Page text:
“It’s all right,” the ambassador’s woman Friday stage-whis­pers from the doorway. “He’s from Washington.”

Obediently, the two collect their playing cards and cigarettes and leave. Stone scrapes one of their chairs over to the cot, sits down, without a word offers Kulakov a cigarette. The Russian studies the pack as if he is drawing lots and there is a prize to be had for a good guess. Eventually he settles on a cigarette and plucks it from the box. He accepts the book of matches, looks without curiosity at the advertisement on the cover, strikes one. His fingers tremble on the match. Stone looks away so as not to embarrass him.

What. . . are.. . you?” Kulakov asks in his slow, accented English.

Stone answers in Russian. “I’m a representative of the Ameri­can government. I’m here to help you.”

There is a spark of interest in Kulakov’s eyes—the first Stone has seen. “You speak Russian”—Kulakov reverts to his own language—”so you are from the famous CIA.”

Stone isn’t from the CIA, but he doesn’t correct him, not now, not ever. “I’m here to protect you,” he says. “To protect you and to help you. This is the beginning of a new life for you. The first step.”

Stone is careful to use short sentences, to deal with Kulakov as he would deal with a child, but Kulakov’s attention wanders anyhow. “My stockings got wet,” he complains. He takes a deep drag on his cigarette, chokes on the smoke. “I don’t know how they got wet. I must have walked somewhere in water. I must have. . .“ The thought trails off; Kulakov makes an effort to hang on to the thread, but it slips through his fingers. Suddenly he leaps to his feet and starts pacing agitatedly. “Why is there no window in this room? Where is the window? What month are we, January or February?” He returns to the cot, grips Stone’s wrist. “I must telephone Moscow,” he argues vehemently. “I must explain to them why I ran away. I must convince them I’m not a traitor. . . .“ This thought slips away too, and Stone is re­minded of other defectors he has handled: men going through the motions with an energy that comes mainly from force of habit. Experience kills, Thro told him when all the trouble over his daughter began. It kills whatever you were before you had the experience.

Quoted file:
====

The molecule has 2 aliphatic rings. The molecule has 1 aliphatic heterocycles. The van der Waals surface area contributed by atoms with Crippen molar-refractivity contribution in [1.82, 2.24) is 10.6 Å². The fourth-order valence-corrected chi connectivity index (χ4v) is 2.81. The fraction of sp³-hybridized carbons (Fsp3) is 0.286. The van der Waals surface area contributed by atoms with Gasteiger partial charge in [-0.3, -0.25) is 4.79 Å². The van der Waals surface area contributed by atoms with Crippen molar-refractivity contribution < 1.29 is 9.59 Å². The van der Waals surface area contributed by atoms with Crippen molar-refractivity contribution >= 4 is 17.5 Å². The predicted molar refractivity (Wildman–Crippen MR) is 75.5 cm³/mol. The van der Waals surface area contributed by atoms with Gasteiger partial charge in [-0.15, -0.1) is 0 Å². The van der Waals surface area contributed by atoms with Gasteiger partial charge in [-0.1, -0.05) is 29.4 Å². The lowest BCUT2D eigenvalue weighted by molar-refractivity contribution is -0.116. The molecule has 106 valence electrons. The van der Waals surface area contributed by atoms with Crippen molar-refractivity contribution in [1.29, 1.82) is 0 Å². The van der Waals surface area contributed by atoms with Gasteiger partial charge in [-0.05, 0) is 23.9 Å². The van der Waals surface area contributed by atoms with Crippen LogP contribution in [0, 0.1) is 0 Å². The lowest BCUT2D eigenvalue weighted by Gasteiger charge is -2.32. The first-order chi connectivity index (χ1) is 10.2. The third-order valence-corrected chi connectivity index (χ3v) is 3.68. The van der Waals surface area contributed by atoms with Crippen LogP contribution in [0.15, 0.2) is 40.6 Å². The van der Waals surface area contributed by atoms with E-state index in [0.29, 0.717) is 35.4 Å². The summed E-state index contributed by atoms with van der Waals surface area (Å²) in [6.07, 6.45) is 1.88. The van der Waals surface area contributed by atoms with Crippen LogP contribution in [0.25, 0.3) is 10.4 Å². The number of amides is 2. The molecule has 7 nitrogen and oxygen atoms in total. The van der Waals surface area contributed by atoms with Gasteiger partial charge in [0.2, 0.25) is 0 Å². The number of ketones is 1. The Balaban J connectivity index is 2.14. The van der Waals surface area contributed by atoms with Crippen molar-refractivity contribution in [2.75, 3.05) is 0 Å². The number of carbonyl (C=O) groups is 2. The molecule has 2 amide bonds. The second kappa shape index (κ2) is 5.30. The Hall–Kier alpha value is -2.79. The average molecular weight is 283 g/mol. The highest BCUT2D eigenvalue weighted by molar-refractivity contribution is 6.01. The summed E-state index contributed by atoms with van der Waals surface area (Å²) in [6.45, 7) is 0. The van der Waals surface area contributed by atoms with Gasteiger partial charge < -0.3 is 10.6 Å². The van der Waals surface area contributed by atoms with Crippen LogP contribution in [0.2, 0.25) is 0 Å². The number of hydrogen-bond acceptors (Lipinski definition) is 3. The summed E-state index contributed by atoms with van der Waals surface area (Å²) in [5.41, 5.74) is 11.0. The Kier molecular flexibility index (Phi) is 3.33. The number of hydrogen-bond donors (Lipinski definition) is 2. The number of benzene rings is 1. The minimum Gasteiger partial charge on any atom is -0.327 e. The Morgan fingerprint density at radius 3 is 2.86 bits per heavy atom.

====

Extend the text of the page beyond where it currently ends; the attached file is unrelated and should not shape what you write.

Stone’s eyes drift to the diplomatic pouch. Kulakov follows his gaze, clutches it to him. A cloud passes across his face. Dark suspicions hang there like suits in a closet, cleaned, pressed, ready to wear.

“Would you be willing,” Stone asks quietly, “to let me have the pouch?”

“When I arrive in America, I’ll give it to you,” Kulakov says. “I warn you, don’t try to take it from me. If there is a struggle and I pull on the chain, the contents will be destroyed.”